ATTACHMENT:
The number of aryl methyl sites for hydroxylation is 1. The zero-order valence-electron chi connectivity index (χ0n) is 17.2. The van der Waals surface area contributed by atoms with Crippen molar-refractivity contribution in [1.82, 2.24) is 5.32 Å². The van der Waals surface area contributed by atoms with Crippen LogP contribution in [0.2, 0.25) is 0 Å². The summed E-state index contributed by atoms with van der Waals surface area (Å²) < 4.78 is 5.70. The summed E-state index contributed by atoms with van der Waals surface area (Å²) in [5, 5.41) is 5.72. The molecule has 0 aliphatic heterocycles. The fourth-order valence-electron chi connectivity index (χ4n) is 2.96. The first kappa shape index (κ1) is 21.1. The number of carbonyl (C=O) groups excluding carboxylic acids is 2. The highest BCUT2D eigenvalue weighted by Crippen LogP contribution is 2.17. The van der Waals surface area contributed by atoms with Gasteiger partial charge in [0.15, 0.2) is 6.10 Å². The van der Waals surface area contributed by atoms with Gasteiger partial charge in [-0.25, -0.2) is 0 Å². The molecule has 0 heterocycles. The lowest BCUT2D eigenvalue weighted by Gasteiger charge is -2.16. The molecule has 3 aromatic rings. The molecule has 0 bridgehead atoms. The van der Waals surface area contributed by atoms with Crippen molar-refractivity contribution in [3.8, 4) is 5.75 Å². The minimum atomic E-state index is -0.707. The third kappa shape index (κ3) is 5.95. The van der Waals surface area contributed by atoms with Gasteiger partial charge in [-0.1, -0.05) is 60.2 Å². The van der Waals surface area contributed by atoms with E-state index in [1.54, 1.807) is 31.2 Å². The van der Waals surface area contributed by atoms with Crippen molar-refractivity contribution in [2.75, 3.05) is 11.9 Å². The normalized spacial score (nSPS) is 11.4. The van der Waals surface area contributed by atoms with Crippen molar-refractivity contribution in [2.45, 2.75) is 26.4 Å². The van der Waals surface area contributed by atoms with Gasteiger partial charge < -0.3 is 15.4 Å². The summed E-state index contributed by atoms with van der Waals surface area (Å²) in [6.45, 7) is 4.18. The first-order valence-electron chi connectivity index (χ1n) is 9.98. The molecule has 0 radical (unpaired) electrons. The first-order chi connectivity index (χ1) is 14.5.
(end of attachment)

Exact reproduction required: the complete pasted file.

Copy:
The number of aryl methyl sites for hydroxylation is 1. The zero-order valence-electron chi connectivity index (χ0n) is 17.2. The van der Waals surface area contributed by atoms with Crippen molar-refractivity contribution in [1.82, 2.24) is 5.32 Å². The van der Waals surface area contributed by atoms with Crippen LogP contribution in [0.2, 0.25) is 0 Å². The summed E-state index contributed by atoms with van der Waals surface area (Å²) < 4.78 is 5.70. The summed E-state index contributed by atoms with van der Waals surface area (Å²) in [5, 5.41) is 5.72. The molecule has 0 aliphatic heterocycles. The fourth-order valence-electron chi connectivity index (χ4n) is 2.96. The first kappa shape index (κ1) is 21.1. The number of carbonyl (C=O) groups excluding carboxylic acids is 2. The highest BCUT2D eigenvalue weighted by Crippen LogP contribution is 2.17. The van der Waals surface area contributed by atoms with Gasteiger partial charge in [0.15, 0.2) is 6.10 Å². The van der Waals surface area contributed by atoms with Gasteiger partial charge in [-0.25, -0.2) is 0 Å². The molecule has 0 heterocycles. The lowest BCUT2D eigenvalue weighted by Gasteiger charge is -2.16. The molecule has 3 aromatic rings. The molecule has 0 bridgehead atoms. The van der Waals surface area contributed by atoms with Crippen molar-refractivity contribution in [3.8, 4) is 5.75 Å². The minimum atomic E-state index is -0.707. The third kappa shape index (κ3) is 5.95. The van der Waals surface area contributed by atoms with Gasteiger partial charge in [-0.1, -0.05) is 60.2 Å². The van der Waals surface area contributed by atoms with E-state index in [1.54, 1.807) is 31.2 Å². The van der Waals surface area contributed by atoms with Crippen molar-refractivity contribution in [2.75, 3.05) is 11.9 Å². The normalized spacial score (nSPS) is 11.4. The van der Waals surface area contributed by atoms with Crippen molar-refractivity contribution in [2.45, 2.75) is 26.4 Å². The van der Waals surface area contributed by atoms with Gasteiger partial charge < -0.3 is 15.4 Å². The summed E-state index contributed by atoms with van der Waals surface area (Å²) in [6.45, 7) is 4.18. The first-order valence-electron chi connectivity index (χ1n) is 9.98. The molecule has 0 radical (unpaired) electrons. The first-order chi connectivity index (χ1) is 14.5.